The city hasn't had a measles case in 10 years and boasts a 99 percent vaccination rate, Leana S. Wen, the city's health commissioner, said in an interview. Nevertheless, the spread of the highly contagious virus among unvaccinated children threatens others who can't be immunized, including those less than one year old and others with medical conditions.
"The most important thing for people to know is that this is a wake up call, that Baltimore is not an island," Wen said. Last month, a suspected measles case involving a 12-month-old child set off an effort to trace the child's contacts before health officials determined that the child did not have the disease.
The Centers for Disease Control and Prevention reported last week that this year's measles outbreak, which officials believe started at Disney theme parks in Southern California in late December, had spread to 102 people in 14 states.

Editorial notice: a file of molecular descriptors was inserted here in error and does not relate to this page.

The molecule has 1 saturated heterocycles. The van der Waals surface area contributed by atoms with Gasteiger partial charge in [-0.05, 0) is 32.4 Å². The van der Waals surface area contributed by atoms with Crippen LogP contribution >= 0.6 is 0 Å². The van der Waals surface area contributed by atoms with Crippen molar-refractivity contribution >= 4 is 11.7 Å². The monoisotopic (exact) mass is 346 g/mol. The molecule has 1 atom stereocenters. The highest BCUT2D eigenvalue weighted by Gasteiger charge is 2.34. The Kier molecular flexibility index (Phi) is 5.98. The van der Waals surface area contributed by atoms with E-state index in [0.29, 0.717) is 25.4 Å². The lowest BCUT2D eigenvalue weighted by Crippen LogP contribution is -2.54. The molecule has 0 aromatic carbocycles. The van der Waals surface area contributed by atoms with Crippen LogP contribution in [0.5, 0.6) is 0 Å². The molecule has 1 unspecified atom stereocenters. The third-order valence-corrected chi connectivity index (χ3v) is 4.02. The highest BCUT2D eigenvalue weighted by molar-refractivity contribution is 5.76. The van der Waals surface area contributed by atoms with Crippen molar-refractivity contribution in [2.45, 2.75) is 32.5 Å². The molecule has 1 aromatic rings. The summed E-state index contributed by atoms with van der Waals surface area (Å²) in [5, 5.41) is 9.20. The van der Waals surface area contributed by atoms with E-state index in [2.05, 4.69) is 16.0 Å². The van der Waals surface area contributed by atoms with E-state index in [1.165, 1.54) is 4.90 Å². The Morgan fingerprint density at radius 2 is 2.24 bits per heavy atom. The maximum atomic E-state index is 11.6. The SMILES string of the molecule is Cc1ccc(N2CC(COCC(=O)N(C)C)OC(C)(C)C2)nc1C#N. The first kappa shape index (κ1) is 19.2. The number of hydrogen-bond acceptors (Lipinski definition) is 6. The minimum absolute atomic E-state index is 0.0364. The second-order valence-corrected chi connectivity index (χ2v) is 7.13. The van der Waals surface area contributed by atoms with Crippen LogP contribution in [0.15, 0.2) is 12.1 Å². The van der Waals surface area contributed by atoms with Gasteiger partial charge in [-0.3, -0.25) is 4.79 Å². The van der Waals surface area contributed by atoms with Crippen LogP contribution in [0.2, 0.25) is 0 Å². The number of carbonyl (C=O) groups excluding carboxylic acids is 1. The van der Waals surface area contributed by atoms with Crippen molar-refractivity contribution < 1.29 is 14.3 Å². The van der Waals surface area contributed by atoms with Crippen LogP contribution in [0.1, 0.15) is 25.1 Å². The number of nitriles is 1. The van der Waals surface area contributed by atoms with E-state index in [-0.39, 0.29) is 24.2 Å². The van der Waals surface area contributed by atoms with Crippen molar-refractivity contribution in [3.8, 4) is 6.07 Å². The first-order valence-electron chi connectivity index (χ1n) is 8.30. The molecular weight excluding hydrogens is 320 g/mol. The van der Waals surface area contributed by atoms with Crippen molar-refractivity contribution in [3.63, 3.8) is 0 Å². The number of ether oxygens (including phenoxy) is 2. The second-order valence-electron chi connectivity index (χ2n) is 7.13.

Monday's statement adds Wen and the 15 physicians from Baltimore-area medical institutions to the growing chorus pushing back against vaccine skeptics. President Obama and U.S. Surgeon General Vivek H. Murthy have urged parents to vaccinate children against the measles virus. Wen was joined in the statement by senior physicians, most of them pediatricians, from the University of Maryland, Johns Hopkins and other medical centers and organizations.
"We have to be vigilant. We have to be clear. Vaccines are safe. They are effective," Wen said. "When we as doctors in our region come together and speak with one voice, we are making a statement [about] the health of our community."